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Saturday, 19 June 2021

The joy of all things dies in the enjoying



For he, whatever pleasure rises at the beauty of the scene, loses it by thinking of it; even as the joy of all things dies in the enjoying.

R. D. Blackmore - Alice Lorraine (1875)

An idea derived from Kant perhaps, but to my mind Blackmore expresses it more succinctly. That first soft glow of sunrise early on a summer’s morning. Even an ordinary suburban garden can seem beautiful until the sun rises a little further, the heat of the day builds and human life begins to stir. Whatever it was is soon disturbed, soon gone.

Childhood Christmas was perhaps equally ephemeral. Weeks of delicious promise, Christmas morning arrives, unwrap the presents and soon enough the excitement fades - even as the joy of all things dies in the enjoying. Too soon Boxing day arrives and who cares about Boxing day?

A new job, new house, new car are much the same. A new piece of music, a long anticipated holiday, a special restaurant meal. Ephemeral enjoyment for most. As if we have lost not so much the art of contentment, but more a case of never having had it. As if ephemeral is the natural state of affairs and extracting more than that usually requires more than we are able to give.

In a far wider sense it is surely possible to wonder if we have lost the ability to enjoy what we have so arduously gained in the modern world – gained in terms of health, prosperity and freedom. As if we cannot even value what our ancestors achieved and built even as the joy of all things dies in the enjoying. As if we cannot value it because we cannot enjoy it.

In that wider sense, there seems to be a major political problem too. We are lumbered with a political class and an establishment which apparently cannot value what we have and therefore cannot even preserve it for future generations. The establishment looks on what we have, what we have achieved and loses it by thinking of it. Loses it for us anyhow.

Which may seem odd, but the quality and direction of political thought seems strangely incompetent, strangely irrelevant, strangely susceptible to borderline madness. As if major political actors are unaware of what we are, how we arrived here and how to value what has been achieved. And so we allow it to slip through greasy, incompetent fingers.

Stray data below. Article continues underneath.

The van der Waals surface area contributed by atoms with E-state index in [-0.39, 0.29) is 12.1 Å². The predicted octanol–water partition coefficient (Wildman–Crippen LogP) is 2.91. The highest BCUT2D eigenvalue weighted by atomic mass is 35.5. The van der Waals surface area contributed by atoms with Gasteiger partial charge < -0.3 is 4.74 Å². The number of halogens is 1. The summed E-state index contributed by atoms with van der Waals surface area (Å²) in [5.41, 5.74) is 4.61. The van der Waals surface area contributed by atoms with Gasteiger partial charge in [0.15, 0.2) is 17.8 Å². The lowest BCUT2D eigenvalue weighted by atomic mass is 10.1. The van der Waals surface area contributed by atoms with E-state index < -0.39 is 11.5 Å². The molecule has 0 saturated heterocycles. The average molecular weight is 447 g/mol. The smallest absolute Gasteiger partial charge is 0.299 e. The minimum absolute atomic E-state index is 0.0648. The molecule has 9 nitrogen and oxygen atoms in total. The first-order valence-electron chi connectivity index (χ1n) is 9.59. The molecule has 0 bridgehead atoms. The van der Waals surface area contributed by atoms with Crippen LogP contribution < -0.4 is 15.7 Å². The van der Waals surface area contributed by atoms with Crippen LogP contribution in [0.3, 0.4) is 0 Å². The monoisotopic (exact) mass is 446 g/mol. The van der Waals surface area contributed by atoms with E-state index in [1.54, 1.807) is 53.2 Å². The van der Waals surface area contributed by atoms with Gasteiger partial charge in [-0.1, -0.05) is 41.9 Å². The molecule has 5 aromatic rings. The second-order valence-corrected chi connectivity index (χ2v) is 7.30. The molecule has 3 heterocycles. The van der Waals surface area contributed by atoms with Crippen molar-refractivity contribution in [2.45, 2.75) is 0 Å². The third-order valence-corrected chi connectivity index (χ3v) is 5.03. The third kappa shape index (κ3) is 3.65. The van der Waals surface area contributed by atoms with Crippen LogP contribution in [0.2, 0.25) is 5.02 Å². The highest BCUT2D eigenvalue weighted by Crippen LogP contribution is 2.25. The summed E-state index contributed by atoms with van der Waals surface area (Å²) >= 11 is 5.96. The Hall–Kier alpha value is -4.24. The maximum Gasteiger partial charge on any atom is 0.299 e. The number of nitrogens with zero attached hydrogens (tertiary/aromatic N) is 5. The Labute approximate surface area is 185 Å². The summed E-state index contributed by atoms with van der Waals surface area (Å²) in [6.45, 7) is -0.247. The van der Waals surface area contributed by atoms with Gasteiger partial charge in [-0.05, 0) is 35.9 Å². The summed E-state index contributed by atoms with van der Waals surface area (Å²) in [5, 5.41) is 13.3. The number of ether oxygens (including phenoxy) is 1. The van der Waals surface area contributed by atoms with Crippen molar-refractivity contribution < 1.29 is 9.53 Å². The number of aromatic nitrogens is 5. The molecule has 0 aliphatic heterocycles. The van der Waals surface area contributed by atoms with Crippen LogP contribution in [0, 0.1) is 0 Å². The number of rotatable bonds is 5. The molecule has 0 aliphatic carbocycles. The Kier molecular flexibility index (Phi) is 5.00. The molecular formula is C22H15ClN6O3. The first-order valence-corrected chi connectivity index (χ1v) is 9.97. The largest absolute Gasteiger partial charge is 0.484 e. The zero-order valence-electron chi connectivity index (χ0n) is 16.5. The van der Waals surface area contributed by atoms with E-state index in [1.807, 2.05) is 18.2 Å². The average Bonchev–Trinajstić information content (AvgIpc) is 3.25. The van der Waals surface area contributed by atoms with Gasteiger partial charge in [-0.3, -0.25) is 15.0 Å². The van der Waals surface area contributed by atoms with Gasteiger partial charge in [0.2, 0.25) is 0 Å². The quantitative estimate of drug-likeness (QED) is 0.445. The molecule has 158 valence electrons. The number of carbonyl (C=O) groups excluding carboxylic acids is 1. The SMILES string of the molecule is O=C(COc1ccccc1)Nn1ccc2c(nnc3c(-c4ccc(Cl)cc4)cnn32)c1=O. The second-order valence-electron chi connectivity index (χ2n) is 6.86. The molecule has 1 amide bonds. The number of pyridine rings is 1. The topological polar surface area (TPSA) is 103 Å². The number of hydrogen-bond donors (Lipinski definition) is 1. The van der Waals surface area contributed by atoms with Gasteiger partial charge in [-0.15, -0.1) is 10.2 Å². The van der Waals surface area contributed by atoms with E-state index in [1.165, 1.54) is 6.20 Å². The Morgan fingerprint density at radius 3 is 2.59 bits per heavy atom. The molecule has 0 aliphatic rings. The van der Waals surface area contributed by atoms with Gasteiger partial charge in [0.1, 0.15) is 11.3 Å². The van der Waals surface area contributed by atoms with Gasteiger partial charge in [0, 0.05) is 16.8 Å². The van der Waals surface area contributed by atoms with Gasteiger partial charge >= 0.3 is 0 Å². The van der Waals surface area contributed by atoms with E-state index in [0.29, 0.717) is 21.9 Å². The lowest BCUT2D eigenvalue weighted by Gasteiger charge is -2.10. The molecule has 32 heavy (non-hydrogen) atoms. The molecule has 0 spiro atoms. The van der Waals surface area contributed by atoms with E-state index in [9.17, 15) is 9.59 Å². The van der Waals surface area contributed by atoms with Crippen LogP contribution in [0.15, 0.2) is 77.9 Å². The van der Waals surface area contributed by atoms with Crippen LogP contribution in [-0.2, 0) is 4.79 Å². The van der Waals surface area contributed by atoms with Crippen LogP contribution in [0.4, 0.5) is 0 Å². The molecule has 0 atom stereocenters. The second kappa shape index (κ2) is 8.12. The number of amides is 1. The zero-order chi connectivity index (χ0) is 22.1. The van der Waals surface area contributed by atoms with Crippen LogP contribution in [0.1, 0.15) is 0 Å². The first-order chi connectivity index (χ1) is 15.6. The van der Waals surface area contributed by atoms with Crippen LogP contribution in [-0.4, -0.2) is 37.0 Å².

7 comments:

Anonymous said...

You forgot children and grandchildren. The whole point of our existence, and you never fire of them. Definitely not ephemeral.

Yet Another Chris

A K Haart said...

Chris - good point, they are the whole point of our existence, even as teenagers.

Sam Vega said...

Nature’s first green is gold,
Her hardest hue to hold.
Her early leaf’s a flower;
But only so an hour.
Then leaf subsides to leaf.
So Eden sank to grief,
So dawn goes down to day.
Nothing gold can stay.

(Robert Frost)

Graeme said...

That is a splendid poem. An exercise in pure poetry

A K Haart said...

Sam - "only so an hour" sounds like our roses.

Graeme - it is.

djc said...


Chaucer, Troilus and Criseyde [echoing Boethius, Consolations of Philosophy]


O brotel wele of mannes Ioie vnstable.
with what wight so thow be or how thow pleye.
Either he woot that thow Ioie art muable.
Or woot it nought. it mot ben oon of tweye.
Now if he woot it nought how may he seye.
That he hath verray Ioie and selynesse.
That is of ignoraunce ay in derknesse.

Now if ╚Łe woot that Ioie is transitorie.
As euery Ioie of worldly thyng mot flee.
Than euery tyme he that hath in memorie.
The drede of lesyng maketh hym that he.
May in no perfit selynesse be.
And if to lese his Ioie he sette a myte.
Than semeth it that Ioie is worth but lite.

Wherfore I wol diffyne in this matere.
That trewely for aught I kan espie.
Ther is no werray weele in this world heere.

A K Haart said...

djc - I'd say there is well-being to be found, but not the brittle and transient version we are expected to rely on. Something we seem to know but are easily persuaded to ignore.